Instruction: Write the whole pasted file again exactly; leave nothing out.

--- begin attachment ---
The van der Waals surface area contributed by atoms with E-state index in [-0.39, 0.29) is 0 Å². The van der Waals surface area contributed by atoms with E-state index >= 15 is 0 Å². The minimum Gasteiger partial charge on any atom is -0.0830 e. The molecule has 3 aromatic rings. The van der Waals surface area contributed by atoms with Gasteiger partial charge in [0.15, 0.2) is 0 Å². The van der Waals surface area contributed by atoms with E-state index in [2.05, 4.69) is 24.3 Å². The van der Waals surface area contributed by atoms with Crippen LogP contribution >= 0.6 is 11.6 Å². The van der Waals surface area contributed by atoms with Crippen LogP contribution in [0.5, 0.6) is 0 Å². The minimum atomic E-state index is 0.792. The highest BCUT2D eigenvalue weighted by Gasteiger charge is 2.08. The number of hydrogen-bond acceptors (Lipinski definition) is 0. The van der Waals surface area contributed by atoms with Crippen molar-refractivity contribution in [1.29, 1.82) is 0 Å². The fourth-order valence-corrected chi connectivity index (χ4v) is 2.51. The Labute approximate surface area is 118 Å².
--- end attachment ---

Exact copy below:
The van der Waals surface area contributed by atoms with E-state index in [-0.39, 0.29) is 0 Å². The van der Waals surface area contributed by atoms with E-state index >= 15 is 0 Å². The minimum Gasteiger partial charge on any atom is -0.0830 e. The molecule has 3 aromatic rings. The van der Waals surface area contributed by atoms with Gasteiger partial charge in [0.15, 0.2) is 0 Å². The van der Waals surface area contributed by atoms with E-state index in [2.05, 4.69) is 24.3 Å². The van der Waals surface area contributed by atoms with Crippen LogP contribution >= 0.6 is 11.6 Å². The van der Waals surface area contributed by atoms with Crippen LogP contribution in [0.5, 0.6) is 0 Å². The minimum atomic E-state index is 0.792. The highest BCUT2D eigenvalue weighted by Gasteiger charge is 2.08. The number of hydrogen-bond acceptors (Lipinski definition) is 0. The van der Waals surface area contributed by atoms with Crippen molar-refractivity contribution in [1.29, 1.82) is 0 Å². The fourth-order valence-corrected chi connectivity index (χ4v) is 2.51. The Labute approximate surface area is 118 Å².